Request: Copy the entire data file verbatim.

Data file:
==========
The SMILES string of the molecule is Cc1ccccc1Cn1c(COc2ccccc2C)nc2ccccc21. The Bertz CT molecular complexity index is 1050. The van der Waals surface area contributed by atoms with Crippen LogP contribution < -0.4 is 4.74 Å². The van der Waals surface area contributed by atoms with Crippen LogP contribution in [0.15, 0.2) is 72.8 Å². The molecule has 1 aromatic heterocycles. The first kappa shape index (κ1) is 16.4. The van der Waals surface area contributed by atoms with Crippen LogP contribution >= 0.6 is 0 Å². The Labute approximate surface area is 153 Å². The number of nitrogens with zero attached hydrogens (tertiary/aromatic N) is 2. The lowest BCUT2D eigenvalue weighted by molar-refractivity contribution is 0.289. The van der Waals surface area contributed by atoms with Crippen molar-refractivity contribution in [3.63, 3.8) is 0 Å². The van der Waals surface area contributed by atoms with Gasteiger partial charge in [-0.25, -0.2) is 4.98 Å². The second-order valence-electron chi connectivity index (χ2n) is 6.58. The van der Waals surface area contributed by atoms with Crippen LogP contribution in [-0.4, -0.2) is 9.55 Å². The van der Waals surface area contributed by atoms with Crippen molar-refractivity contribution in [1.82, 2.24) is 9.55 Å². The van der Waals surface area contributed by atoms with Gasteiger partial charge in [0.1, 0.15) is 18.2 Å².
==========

The SMILES string of the molecule is Cc1ccccc1Cn1c(COc2ccccc2C)nc2ccccc21. The Bertz CT molecular complexity index is 1050. The van der Waals surface area contributed by atoms with Crippen LogP contribution < -0.4 is 4.74 Å². The van der Waals surface area contributed by atoms with Crippen LogP contribution in [0.15, 0.2) is 72.8 Å². The molecule has 1 aromatic heterocycles. The first kappa shape index (κ1) is 16.4. The van der Waals surface area contributed by atoms with Crippen LogP contribution >= 0.6 is 0 Å². The Labute approximate surface area is 153 Å². The number of nitrogens with zero attached hydrogens (tertiary/aromatic N) is 2. The lowest BCUT2D eigenvalue weighted by molar-refractivity contribution is 0.289. The van der Waals surface area contributed by atoms with Crippen molar-refractivity contribution in [3.63, 3.8) is 0 Å². The van der Waals surface area contributed by atoms with Gasteiger partial charge in [-0.25, -0.2) is 4.98 Å². The second-order valence-electron chi connectivity index (χ2n) is 6.58. The van der Waals surface area contributed by atoms with Crippen LogP contribution in [-0.4, -0.2) is 9.55 Å². The van der Waals surface area contributed by atoms with Crippen molar-refractivity contribution in [1.82, 2.24) is 9.55 Å². The van der Waals surface area contributed by atoms with Gasteiger partial charge in [0.1, 0.15) is 18.2 Å².